Low-risk prison is condemned as ‘poor’

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A PRISON in Doncaster has been slammed by concerned inspectors as “poor” and “lacking a sense of direction”.

HMP Hatfield needed more intrusive management, said Nick Hardwick, Chief Inspector of Prisons, in the latest report of an announced inspection of the jail.

Hatfield is a Category D resettlement prison which has been combined, for management purposes, with Moorland closed prison, but the prisons were very different.

The inspection did not find any evidence that outcomes for prisoners had improved as a consequence of the merger.

Management attention was consistently – and probably rightly – focused on the larger closed prison with its more challenging population so, in many areas, Hatfield appeared to be without any clear strategic direction, said the report.

Inspectors were concerned to find there was no organised induction and prisoners spent too much time in their first week hanging about with nothing to do.

Although good interactions between prison staff and prisoners were observed, discourteous and dismissive behaviour from staff was also witnessed.

Too many staff had little knowledge of the prisoners, drug use was high, and there was no evidence of an effective strategy to reduce supply. Some communal areas were shabby, with broken windows and in a poor state of repair.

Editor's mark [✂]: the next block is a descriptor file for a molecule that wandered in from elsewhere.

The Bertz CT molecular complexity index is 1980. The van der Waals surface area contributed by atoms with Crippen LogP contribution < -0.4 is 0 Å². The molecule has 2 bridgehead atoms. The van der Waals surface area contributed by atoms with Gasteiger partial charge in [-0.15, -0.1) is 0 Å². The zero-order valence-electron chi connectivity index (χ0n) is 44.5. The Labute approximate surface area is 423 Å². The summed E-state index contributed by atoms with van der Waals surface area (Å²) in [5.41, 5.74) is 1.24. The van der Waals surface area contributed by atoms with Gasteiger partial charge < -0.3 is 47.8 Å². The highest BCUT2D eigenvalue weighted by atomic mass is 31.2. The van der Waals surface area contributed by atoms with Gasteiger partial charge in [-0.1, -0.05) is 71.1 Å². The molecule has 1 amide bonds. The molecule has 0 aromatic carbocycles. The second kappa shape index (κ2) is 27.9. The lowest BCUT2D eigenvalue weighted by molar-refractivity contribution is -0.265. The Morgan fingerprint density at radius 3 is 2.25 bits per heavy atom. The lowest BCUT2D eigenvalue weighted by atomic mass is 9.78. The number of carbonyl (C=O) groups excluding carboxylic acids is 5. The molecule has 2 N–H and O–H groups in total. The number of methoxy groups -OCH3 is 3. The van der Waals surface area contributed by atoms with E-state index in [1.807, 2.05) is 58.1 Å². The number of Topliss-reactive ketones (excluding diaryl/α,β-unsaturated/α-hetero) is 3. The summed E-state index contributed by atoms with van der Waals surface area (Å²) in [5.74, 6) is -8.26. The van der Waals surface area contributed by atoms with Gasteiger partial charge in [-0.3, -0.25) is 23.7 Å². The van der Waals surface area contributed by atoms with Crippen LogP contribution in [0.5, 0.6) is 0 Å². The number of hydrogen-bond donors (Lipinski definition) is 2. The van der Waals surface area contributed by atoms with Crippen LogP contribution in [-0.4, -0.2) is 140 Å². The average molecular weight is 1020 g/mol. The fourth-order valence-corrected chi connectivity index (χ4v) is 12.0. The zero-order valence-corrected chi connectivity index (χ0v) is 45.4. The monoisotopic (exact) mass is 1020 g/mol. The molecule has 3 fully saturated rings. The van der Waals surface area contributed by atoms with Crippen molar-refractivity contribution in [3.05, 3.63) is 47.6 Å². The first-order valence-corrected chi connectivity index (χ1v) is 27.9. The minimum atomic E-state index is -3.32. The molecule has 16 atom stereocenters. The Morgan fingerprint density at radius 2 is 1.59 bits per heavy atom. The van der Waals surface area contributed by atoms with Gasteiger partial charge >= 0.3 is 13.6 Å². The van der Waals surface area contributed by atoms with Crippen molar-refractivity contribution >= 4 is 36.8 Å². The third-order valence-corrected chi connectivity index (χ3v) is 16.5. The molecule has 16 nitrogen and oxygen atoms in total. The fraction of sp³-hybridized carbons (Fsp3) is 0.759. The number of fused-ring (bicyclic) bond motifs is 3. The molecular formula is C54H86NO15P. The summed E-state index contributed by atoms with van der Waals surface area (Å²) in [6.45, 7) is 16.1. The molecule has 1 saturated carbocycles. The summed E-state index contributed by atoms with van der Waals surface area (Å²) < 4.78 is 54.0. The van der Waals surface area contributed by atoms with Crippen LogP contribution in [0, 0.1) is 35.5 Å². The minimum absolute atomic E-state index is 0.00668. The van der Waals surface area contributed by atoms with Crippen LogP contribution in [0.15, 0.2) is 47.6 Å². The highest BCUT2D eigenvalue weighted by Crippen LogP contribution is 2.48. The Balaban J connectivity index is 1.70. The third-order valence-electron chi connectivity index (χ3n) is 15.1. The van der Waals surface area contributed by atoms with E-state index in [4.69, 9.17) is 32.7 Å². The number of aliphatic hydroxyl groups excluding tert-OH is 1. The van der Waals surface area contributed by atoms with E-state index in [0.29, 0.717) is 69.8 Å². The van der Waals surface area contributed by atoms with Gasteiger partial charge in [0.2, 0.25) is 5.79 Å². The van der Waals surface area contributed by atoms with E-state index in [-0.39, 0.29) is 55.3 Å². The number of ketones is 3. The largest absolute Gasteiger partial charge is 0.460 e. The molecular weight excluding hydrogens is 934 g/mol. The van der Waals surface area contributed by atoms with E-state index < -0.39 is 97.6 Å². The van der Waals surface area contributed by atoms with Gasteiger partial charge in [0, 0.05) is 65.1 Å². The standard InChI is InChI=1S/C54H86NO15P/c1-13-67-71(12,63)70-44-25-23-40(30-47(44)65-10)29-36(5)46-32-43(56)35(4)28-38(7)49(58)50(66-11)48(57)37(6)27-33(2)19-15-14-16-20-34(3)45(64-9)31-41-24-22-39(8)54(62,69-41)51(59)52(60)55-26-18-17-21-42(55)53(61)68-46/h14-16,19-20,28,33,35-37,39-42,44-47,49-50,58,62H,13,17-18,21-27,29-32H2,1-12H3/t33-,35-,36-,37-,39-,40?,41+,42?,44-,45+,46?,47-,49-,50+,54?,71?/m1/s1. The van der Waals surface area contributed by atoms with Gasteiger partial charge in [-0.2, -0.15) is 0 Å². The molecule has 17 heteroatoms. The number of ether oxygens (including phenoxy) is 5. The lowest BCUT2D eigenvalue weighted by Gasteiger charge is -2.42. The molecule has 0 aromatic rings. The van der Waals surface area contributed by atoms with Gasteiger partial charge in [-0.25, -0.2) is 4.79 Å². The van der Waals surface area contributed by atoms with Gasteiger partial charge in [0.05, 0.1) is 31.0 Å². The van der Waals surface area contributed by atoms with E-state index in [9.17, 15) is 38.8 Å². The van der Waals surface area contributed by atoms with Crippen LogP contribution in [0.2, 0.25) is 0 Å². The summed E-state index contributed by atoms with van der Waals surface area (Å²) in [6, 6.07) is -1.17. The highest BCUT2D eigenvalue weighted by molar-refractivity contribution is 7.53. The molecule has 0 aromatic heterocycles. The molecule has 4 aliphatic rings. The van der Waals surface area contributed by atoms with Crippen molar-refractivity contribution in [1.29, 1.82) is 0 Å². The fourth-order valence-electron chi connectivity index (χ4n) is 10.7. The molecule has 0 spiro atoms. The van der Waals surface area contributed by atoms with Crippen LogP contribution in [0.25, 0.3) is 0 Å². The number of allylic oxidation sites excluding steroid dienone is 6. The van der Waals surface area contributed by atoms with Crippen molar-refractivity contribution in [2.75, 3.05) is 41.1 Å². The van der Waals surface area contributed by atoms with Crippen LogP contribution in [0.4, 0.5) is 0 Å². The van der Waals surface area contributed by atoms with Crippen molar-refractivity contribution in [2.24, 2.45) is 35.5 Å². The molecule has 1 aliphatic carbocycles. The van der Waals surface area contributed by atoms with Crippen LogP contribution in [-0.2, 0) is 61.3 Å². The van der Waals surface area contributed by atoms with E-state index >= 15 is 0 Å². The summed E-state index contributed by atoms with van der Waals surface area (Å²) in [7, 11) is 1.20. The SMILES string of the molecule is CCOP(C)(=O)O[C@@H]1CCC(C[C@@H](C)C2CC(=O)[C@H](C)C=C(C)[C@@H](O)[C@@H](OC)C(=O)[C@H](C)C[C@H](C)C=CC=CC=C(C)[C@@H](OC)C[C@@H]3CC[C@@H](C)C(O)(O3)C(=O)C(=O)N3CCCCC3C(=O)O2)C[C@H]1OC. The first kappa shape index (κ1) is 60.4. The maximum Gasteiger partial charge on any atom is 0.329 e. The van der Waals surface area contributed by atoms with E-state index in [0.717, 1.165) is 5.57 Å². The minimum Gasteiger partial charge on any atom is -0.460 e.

However, inspectors were pleased to find prisoners said they generally felt safe, security was reasonable and there had been a welcome drop in the number of absconds. The amount and quality of purposeful activity was good, with prisoners unlocked throughout the core day, and cells were generally in good condition. Prisoners had access at all times to communal showers and toilets.

Nick Hardwick said: “This was a disappointing inspection. Hatfield was performing poorly. It needs more effective strategic direction and more intrusive management. The prison relied upon the fact it held low risk prisoners who appeared to just want to get through their sentence. At worst it meant risks were not effectively managed and at best that there was little proactive work to support prisoners in preparing for leading productive and law-abiding lives on release.”

Michael Spurr, Chief Executive of the National Offender Management Service, said: “I agree more needs to be done to improve the integration of the two prisons. More resources and staff time have been provided for resettlement and there has been a drop in drug use since the last inspection.”